06.30.14 // Five Tips for Making Networking Fun – and Productive

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By Susie Rantz

Finding a job can be an intimidating, challenging, and frustrating process. There are a million job boards to sift through and resumes and cover letters to customize. How do you stand out in a sea of other job applicants?

The best way to find these opportunities is by connecting with people around you. Your network of friends, relatives, and new acquaintances can be one of the most valuable job search resources. Networking can sound intimidating, but it can also be rewarding and fun—even if, like me, you shudder at the thought of approaching people you don’t know. The very idea of attending one more networking event gets my stomach churning, my palms sweating, and my throat tightening.

So how can you ensure networking advances your job ambitions and is more fun than a chore?

Type “job networking tips” into your favorite search engine and you’ll find a ton of great ideas. I don’t want to duplicate this heap of expert advice. Instead, I invite you to join me in thinking outside the box about job networking. Here are five tips for making the experience fun—and productive!

1. Go where you feel comfortable

There are a lot of career-focused networking events, and those intimidate me the most. Talk about high stakes! Hobby or skill-based groups can be a great alternative. One friend found multiple job opportunities while attending a meetup group for a game-development program he was using for fun. He worked in construction at the time—nothing remotely close to computer programming. In addition, I once attended a casual event for Seattle Sounders fans, and while I wasn’t searching for a job, I had multiple opportunities to talk about my work and skills. Yes, this happened at a soccer meetup, where I felt comfortable and the career stakes were low.

2. Find ways to help others

Networking is a two-way street; it is not just about asking for favors. Your side of the street should focus on helping others. This help can be as big as volunteering regularly for a cause you love, or as small as offering to babysit for a friend. As fellow GeekGirlCon staff member Laurel McJannet put it, “Do good work with people who share your values, and they’ll remember you or be a reference for you when a job opening comes up.” Another friend found a job in her desired career field as a direct result of her volunteer experience with GeekGirlCon.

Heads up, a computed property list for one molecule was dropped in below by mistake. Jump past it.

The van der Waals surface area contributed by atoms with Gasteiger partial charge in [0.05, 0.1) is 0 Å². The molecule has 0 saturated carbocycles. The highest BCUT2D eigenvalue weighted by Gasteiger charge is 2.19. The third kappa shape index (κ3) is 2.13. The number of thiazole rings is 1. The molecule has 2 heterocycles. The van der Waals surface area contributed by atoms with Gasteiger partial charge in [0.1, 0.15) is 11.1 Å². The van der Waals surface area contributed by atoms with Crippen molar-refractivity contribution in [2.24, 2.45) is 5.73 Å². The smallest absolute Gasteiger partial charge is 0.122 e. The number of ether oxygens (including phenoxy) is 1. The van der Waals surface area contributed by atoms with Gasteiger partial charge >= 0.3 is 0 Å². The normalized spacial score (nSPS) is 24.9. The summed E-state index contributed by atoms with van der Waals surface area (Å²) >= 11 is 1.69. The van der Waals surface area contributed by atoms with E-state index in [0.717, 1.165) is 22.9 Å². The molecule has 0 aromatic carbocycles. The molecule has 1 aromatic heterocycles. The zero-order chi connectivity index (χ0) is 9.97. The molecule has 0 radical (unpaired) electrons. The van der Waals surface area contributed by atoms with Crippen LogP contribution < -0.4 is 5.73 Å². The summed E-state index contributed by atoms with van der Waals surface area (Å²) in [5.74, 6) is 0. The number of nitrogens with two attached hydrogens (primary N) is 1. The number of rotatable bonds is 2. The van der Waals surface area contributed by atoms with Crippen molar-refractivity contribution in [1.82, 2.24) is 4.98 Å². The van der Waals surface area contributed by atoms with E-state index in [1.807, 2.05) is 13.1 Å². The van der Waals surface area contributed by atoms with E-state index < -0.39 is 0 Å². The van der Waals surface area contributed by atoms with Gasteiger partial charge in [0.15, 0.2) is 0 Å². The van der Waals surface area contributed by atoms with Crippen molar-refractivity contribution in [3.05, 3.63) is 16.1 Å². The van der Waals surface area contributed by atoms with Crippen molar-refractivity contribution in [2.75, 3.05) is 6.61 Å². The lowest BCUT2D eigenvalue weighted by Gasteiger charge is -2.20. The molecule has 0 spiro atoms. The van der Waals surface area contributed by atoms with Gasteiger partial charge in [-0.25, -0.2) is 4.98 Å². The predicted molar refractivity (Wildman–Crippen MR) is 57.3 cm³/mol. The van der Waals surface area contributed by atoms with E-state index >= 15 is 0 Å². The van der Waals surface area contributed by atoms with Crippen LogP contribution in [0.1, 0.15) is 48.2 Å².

3. Be the connector

Another form of giving is introducing people. Find ways to introduce friends, colleagues, and acquaintances with one another. Do you have a friend and a coworker who both like to brew their own beer? Offer to introduce them. This makes you a valuable connector and invites others to do the same for you—providing an opportunity to expand your network. One friend started a blog about Pittsburgh, focused on connecting people and businesses across the city, and said the experience was not only a great networking tool, it also helped her gain confidence in talking to people.

4. Don’t discount those chance encounters

I am an introvert, and the idea of striking up a conversation with a stranger terrifies me. But I have talked to more people than I can count on my hands and feet whose job opportunities came as a result of random conversations with a stranger. One friend told me she was offered an interview and was eventually hired by the guy sitting next to her on an airplane. They were both coming back from a major industry conference, and the plane was filled with other techies. Be open to putting yourself out there when you least expect it.

5. Attend GeekGirlCon 14

Our annual convention provides one of the best opportunities to meet career mentors or get job leads—especially if you are looking to enter a career field where women are underrepresented. Our Connections Room will feature booths from some of the leading technology, video game, nonprofit, and science companies. We will also host networking hours throughout the convention focused on specific career interests, and we’ll have a Connections programming room for panels, workshops, and Q&A sessions focused on education opportunities and leadership and career development.

These are five tips that can help enhance your networking experience. What other tips would you offer? Please share them below!


Susie Rantz is the Manager of Connections, a GeekGirlCon program focused on providing career mentorship, leadership development, and networking opportunities for women and girls

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